Although I don’t follow anyone on Twi**er, as I’d never get anything done if I did, I do count on the kindness of stranger (and readers) to call interesting tw**ts to my attention. Here’s one that Grania sent me.
I watched the video that these tweets ultimately link to, and put it below.
Sam is, of course, referring to the famous trolley problem first outlined by philosopher Philippa Foot. As you probably know, modern versions involve making a decision that involves you taking an action that will lead to someone’s death, while inaction will lead to more people’s deaths. Five people are on one track, with a runaway train about to smash into them, surely killing all five. But, by pulling a switch, you can divert the train onto a track so it will hit only one person. Do you take that action? (I’d say “yes”.)
An alternative is that you’re standing on a footbridge over the tracks with a fat guy beside you whom you don’t know. If you throw him onto the tracks, you can stop the train and save five lives, though the chubby man dies. (You’re assumed to be too thin to stop the train.) Do you heave that person onto the tracks? The consequences are exactly the same, but most people, including me, would say “no” to that question. It’s interesting to ponder why we see a difference between these two innate feelings, and why we somehow feel that hurling the fat guy is wrong.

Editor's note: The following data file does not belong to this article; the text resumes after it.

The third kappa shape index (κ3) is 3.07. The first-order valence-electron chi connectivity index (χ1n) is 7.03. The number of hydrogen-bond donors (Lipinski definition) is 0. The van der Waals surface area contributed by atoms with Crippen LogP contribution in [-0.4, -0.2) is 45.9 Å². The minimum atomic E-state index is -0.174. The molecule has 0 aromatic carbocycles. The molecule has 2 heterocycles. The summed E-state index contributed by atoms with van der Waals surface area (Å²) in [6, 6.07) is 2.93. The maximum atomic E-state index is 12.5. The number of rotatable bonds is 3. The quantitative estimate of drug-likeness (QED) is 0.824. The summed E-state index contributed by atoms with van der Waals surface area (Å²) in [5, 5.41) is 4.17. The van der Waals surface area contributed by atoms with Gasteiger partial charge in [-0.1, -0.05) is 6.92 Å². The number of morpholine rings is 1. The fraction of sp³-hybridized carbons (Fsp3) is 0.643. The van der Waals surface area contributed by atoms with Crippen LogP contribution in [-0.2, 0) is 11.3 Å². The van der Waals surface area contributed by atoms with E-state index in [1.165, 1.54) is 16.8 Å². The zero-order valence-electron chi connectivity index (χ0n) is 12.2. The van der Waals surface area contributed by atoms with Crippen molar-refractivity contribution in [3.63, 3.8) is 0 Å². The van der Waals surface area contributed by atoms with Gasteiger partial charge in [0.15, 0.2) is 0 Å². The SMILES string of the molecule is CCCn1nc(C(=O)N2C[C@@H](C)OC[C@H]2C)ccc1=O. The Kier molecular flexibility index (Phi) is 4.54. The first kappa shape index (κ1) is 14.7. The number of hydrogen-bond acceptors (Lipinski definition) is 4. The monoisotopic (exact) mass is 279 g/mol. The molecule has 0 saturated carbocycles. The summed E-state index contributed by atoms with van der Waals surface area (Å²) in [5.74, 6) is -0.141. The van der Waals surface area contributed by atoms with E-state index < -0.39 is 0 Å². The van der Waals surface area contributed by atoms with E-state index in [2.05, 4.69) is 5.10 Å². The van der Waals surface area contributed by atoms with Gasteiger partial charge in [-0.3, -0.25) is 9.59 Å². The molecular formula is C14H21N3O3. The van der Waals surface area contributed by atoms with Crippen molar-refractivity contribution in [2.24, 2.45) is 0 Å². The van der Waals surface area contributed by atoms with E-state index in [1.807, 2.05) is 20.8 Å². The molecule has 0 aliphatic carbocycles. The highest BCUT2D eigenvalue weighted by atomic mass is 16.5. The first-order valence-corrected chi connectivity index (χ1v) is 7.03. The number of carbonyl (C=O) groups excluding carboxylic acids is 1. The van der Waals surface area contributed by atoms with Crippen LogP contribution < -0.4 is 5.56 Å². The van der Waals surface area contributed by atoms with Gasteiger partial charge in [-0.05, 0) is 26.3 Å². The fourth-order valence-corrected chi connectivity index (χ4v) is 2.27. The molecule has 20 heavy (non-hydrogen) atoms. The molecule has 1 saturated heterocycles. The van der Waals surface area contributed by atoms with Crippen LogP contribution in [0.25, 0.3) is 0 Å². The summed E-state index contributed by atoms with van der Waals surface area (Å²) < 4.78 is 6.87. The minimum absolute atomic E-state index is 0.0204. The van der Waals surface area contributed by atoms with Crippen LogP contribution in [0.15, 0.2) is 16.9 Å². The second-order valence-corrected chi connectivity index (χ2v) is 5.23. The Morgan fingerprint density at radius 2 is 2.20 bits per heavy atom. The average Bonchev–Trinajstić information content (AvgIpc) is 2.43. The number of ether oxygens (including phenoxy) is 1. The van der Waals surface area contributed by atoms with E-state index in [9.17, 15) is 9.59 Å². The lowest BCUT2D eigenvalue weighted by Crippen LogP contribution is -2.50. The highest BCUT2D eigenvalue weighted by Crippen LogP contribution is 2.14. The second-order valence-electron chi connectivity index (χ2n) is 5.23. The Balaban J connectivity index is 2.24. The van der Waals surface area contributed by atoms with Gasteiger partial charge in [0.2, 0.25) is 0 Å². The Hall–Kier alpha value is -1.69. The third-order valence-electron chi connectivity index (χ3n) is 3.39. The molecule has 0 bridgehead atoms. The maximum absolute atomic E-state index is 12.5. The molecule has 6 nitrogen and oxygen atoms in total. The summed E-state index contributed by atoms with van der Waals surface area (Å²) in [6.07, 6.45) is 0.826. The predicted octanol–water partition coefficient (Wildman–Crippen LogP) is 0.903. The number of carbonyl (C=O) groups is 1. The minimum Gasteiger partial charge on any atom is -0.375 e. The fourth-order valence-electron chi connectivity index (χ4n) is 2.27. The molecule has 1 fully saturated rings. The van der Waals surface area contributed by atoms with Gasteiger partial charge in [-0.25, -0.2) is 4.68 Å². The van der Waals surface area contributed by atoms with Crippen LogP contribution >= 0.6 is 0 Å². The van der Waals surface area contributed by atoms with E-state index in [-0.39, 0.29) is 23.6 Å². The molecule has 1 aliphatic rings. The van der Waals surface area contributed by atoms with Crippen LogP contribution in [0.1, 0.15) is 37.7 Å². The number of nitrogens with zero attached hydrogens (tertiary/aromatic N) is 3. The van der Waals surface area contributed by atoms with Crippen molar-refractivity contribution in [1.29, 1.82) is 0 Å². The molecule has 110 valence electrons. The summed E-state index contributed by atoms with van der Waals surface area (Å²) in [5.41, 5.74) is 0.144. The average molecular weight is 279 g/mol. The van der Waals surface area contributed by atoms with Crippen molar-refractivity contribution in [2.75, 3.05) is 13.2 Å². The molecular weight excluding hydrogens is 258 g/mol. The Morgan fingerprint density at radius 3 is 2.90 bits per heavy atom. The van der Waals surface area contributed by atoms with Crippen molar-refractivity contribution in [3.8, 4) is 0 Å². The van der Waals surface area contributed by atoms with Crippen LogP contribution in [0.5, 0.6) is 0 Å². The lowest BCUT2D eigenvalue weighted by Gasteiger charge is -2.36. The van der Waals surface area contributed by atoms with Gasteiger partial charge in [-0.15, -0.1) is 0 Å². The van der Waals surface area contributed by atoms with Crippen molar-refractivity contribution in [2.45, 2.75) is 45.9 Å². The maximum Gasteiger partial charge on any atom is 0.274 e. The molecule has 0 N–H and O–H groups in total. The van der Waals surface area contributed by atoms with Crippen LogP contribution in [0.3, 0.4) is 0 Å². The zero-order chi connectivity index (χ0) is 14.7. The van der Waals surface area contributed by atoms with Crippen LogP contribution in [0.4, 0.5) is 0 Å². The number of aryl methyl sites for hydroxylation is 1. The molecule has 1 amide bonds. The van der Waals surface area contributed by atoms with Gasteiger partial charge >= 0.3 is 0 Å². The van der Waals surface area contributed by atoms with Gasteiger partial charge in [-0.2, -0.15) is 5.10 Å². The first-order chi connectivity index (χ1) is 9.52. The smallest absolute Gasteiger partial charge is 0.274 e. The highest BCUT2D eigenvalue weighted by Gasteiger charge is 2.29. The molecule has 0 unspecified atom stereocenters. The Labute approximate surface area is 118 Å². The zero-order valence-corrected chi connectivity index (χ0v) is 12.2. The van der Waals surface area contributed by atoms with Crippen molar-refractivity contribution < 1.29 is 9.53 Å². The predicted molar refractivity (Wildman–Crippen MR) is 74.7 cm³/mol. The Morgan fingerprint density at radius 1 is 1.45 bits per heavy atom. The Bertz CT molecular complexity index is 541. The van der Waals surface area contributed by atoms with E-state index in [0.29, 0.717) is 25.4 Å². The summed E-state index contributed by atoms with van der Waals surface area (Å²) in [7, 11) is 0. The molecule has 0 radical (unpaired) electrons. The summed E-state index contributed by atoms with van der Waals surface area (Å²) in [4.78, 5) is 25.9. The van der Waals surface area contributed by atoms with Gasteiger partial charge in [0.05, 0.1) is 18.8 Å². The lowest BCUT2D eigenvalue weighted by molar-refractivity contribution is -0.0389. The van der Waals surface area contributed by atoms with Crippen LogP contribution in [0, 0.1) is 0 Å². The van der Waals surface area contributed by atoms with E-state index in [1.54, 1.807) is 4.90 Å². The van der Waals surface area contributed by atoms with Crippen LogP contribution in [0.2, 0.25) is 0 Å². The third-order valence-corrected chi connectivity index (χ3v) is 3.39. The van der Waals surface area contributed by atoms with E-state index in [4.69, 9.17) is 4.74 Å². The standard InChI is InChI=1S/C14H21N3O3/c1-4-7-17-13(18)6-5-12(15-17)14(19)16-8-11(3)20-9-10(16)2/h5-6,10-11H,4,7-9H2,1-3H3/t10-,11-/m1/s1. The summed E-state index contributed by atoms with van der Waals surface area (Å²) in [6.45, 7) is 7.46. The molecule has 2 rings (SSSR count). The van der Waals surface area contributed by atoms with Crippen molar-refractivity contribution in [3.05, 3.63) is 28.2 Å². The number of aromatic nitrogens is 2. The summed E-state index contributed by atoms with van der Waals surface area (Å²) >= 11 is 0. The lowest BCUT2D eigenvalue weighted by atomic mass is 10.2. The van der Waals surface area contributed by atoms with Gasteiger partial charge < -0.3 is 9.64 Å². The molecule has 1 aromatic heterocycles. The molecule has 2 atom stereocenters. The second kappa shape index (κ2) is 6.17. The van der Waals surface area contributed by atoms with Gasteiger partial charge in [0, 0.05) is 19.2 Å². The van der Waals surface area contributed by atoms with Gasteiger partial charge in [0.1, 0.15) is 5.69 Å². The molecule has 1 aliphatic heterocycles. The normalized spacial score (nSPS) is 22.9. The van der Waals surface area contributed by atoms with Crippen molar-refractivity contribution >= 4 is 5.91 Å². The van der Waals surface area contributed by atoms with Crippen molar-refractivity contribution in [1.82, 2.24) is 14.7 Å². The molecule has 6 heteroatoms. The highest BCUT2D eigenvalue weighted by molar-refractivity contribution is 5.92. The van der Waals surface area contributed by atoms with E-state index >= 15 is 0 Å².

There are lots of variants of this problem, all designed to explore our moral intuitions. It’s a good Gedankenexperiment to explore why we have different knee-jerk reactions to “moral” situations that are fundamentally similar.
Below is a funny video in which a father who knows about the trolley problem poses it to his son. His solution is unique, but I have to say that if I were a kid, I would probably have done the same thing!
Finally, Matthew Cobb, who reads the Times Literary Supplement, found a review of a book called Holy Sh*t: A Brief History of Swearing (but why the asterisk given that there’s already a well know book called On Bullshit?). He shared some of the review’s contents on Twi**er, and it was shared widely. Trigger warning: scatology, profanity, and sexuality!
Looking up “Gropecuntelane,” I found there’s a long Wikipedia entry for it, and that many streets in England were given that name, all because they were where prostitutes plied their trade. (British street names often derived from the activities taking place there.) There were in fact several streets in London alone with this name, but all disappeared by the end of the 16th century.